I stayed out of backstage until I was called for during the night show, seeing how I wasn’t too agile in the dark during the matinee. Only careful consideration of my next few steps saved me from making a dreadful racket in the wings. I must commend the actors, though, for portraying their characters in full force during the night show. Even the plays of Dramafest ’02 did not possess such a high standard of acting.

I pen my thoughts down partly because Mrs Poon said we would be doing our reflections, and also because, once again, I wish to preserve the memories of that night, which are, as I write, fast slipping into oblivion, never to surface again (at least for the next five years or so). We all went home that night, exhausted, some of us struck down with tonsillitis, but hoping for more, hoping to continue the legacy of Victoria School’s Drama Festivals.

2006? Anyone?

Tuesday, April 12, 2005

Last Day

This piece was written very shortly after the memorable flag-lowering ceremony at Geylang Bahru. That was one of the most emotionally charged moments of my life, and I decided to preserve the memory forever, before the details slip out of my mind. So here we are. I made some minor changes so that it wouldn't sound so cheesy, as I often find my works when I look back a couple of years later. And it is quite normal for me to start padding along the way, adding some spices and more and more and more flavour along the way. That would serve also as an 'update' to my latest style of writing.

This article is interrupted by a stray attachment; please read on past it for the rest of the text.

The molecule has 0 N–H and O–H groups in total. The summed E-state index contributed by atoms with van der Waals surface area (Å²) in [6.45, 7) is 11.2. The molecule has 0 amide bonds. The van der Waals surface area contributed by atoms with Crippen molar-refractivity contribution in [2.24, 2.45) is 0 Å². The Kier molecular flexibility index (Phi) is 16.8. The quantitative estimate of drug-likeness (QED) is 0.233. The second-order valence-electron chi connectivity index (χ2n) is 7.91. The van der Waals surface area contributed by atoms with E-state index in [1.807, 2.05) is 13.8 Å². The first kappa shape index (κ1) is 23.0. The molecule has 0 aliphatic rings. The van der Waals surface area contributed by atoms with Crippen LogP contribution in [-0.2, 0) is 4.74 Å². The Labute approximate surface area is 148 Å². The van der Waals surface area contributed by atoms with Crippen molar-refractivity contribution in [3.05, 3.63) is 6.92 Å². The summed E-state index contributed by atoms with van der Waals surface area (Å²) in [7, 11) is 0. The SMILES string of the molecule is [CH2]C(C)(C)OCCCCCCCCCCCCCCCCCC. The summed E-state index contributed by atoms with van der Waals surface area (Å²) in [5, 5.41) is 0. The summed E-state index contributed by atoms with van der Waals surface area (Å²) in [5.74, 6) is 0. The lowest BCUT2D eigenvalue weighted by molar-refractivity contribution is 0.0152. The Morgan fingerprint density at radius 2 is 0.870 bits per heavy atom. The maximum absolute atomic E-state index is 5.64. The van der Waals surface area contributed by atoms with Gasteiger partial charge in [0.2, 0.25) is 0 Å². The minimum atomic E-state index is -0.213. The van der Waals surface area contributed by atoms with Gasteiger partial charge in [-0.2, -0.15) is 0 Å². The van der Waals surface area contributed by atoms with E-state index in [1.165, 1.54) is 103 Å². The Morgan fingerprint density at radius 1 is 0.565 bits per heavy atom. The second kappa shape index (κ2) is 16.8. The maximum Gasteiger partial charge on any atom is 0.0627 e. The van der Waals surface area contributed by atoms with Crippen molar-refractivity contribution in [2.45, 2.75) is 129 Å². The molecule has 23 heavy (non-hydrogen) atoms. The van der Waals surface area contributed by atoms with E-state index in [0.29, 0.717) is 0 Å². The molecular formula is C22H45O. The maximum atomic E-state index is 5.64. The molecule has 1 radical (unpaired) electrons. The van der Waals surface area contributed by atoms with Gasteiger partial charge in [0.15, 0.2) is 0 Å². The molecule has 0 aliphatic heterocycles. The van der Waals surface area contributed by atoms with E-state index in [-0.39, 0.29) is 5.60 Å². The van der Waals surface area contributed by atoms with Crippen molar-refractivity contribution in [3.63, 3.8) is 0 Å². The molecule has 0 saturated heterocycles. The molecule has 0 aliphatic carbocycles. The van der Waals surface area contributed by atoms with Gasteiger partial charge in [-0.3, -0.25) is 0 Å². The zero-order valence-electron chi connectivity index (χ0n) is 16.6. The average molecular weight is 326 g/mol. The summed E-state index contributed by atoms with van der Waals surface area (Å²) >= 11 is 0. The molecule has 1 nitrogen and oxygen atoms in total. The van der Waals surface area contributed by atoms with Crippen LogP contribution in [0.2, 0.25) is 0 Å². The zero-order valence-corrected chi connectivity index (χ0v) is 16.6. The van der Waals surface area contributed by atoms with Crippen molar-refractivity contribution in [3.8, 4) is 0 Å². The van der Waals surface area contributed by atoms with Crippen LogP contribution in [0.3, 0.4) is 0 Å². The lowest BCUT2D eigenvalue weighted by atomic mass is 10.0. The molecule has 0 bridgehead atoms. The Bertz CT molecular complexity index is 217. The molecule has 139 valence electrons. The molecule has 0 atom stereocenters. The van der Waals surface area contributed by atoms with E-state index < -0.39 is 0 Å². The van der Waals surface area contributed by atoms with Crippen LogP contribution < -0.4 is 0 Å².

So here we go. Any problems with comments tell me via cBoard on Fortisssimo. Enjoy.


There was a distinct air of gloom, as class after class shuffled into the parade square, most, for once, letting their bags fall to the ground with a depressing thud. Few spoke, just stared, not quite knowing what to say. Not quite knowing what to expect.

It was about an hour before, when the Principal had announced his presence over the PA system with the usual ding-dong-dong chime.

'Good afternoon boys. This is Mr. Ang speaking.'

Most of the boys he was addressing merely shot mild enquiring glances to their friends or to their teachers, who were as usual equally clueless.

'It is the proposition of your student leaders that we hold a flag lowering ceremony.' He paused, probably knowing that in almost forty different classes students were exchanging wild confused looks, eyes and mouths wide open in disbelief.